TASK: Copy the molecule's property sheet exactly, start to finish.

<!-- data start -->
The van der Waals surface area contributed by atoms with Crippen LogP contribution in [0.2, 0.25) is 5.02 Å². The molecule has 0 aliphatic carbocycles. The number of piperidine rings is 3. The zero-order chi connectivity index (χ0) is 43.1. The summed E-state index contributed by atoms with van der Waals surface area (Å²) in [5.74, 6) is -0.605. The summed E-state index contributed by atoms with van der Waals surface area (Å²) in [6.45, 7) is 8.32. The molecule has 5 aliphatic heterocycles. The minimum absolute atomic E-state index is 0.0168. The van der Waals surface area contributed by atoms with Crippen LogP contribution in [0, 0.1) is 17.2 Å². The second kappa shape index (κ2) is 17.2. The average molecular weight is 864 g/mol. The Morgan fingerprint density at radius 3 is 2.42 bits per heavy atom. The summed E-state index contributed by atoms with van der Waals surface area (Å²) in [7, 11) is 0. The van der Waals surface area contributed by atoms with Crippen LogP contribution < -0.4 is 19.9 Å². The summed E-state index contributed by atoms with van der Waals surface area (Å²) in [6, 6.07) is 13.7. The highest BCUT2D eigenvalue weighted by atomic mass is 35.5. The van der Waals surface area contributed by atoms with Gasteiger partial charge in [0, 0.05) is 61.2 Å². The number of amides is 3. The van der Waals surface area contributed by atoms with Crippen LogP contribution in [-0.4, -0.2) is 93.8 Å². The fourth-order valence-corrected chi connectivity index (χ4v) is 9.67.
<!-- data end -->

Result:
The van der Waals surface area contributed by atoms with Crippen LogP contribution in [0.2, 0.25) is 5.02 Å². The molecule has 0 aliphatic carbocycles. The number of piperidine rings is 3. The zero-order chi connectivity index (χ0) is 43.1. The summed E-state index contributed by atoms with van der Waals surface area (Å²) in [5.74, 6) is -0.605. The summed E-state index contributed by atoms with van der Waals surface area (Å²) in [6.45, 7) is 8.32. The molecule has 5 aliphatic heterocycles. The minimum absolute atomic E-state index is 0.0168. The van der Waals surface area contributed by atoms with Crippen LogP contribution in [0, 0.1) is 17.2 Å². The second kappa shape index (κ2) is 17.2. The average molecular weight is 864 g/mol. The Morgan fingerprint density at radius 3 is 2.42 bits per heavy atom. The summed E-state index contributed by atoms with van der Waals surface area (Å²) in [7, 11) is 0. The van der Waals surface area contributed by atoms with Crippen LogP contribution < -0.4 is 19.9 Å². The summed E-state index contributed by atoms with van der Waals surface area (Å²) in [6, 6.07) is 13.7. The highest BCUT2D eigenvalue weighted by atomic mass is 35.5. The van der Waals surface area contributed by atoms with Gasteiger partial charge in [0, 0.05) is 61.2 Å². The number of amides is 3. The van der Waals surface area contributed by atoms with Crippen LogP contribution in [-0.4, -0.2) is 93.8 Å². The fourth-order valence-corrected chi connectivity index (χ4v) is 9.67.